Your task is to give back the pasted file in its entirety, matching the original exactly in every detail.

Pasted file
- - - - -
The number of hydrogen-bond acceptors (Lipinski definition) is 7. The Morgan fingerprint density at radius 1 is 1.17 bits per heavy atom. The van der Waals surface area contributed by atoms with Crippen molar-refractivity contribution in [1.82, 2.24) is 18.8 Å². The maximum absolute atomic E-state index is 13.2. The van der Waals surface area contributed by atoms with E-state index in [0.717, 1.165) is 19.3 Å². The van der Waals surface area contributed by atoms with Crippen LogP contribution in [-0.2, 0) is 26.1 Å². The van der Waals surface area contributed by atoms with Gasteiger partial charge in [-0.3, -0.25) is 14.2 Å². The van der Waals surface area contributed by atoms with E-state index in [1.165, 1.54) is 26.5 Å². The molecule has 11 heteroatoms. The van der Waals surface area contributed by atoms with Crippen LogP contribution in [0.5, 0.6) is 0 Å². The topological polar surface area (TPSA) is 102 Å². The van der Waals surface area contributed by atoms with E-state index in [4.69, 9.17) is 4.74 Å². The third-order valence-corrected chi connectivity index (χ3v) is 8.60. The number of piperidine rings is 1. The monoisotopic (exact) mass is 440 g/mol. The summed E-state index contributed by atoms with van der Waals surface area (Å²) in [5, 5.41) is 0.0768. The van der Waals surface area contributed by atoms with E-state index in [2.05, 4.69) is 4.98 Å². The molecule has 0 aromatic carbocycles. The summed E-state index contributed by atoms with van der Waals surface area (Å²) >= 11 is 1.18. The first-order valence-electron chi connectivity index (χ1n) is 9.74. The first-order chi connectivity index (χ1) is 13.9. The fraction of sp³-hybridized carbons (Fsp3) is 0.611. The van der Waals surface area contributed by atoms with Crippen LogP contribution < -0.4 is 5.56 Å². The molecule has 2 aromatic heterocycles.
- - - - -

The number of hydrogen-bond acceptors (Lipinski definition) is 7. The Morgan fingerprint density at radius 1 is 1.17 bits per heavy atom. The van der Waals surface area contributed by atoms with Crippen molar-refractivity contribution in [1.82, 2.24) is 18.8 Å². The maximum absolute atomic E-state index is 13.2. The van der Waals surface area contributed by atoms with E-state index in [0.717, 1.165) is 19.3 Å². The van der Waals surface area contributed by atoms with Crippen LogP contribution in [-0.2, 0) is 26.1 Å². The van der Waals surface area contributed by atoms with Gasteiger partial charge in [-0.3, -0.25) is 14.2 Å². The van der Waals surface area contributed by atoms with E-state index in [1.165, 1.54) is 26.5 Å². The molecule has 11 heteroatoms. The van der Waals surface area contributed by atoms with Crippen LogP contribution in [0.5, 0.6) is 0 Å². The topological polar surface area (TPSA) is 102 Å². The van der Waals surface area contributed by atoms with E-state index in [4.69, 9.17) is 4.74 Å². The third-order valence-corrected chi connectivity index (χ3v) is 8.60. The number of piperidine rings is 1. The monoisotopic (exact) mass is 440 g/mol. The summed E-state index contributed by atoms with van der Waals surface area (Å²) in [5, 5.41) is 0.0768. The van der Waals surface area contributed by atoms with E-state index in [2.05, 4.69) is 4.98 Å². The molecule has 0 aromatic carbocycles. The summed E-state index contributed by atoms with van der Waals surface area (Å²) >= 11 is 1.18. The first-order valence-electron chi connectivity index (χ1n) is 9.74. The first-order chi connectivity index (χ1) is 13.9. The fraction of sp³-hybridized carbons (Fsp3) is 0.611. The van der Waals surface area contributed by atoms with Crippen LogP contribution < -0.4 is 5.56 Å². The molecule has 2 aromatic heterocycles.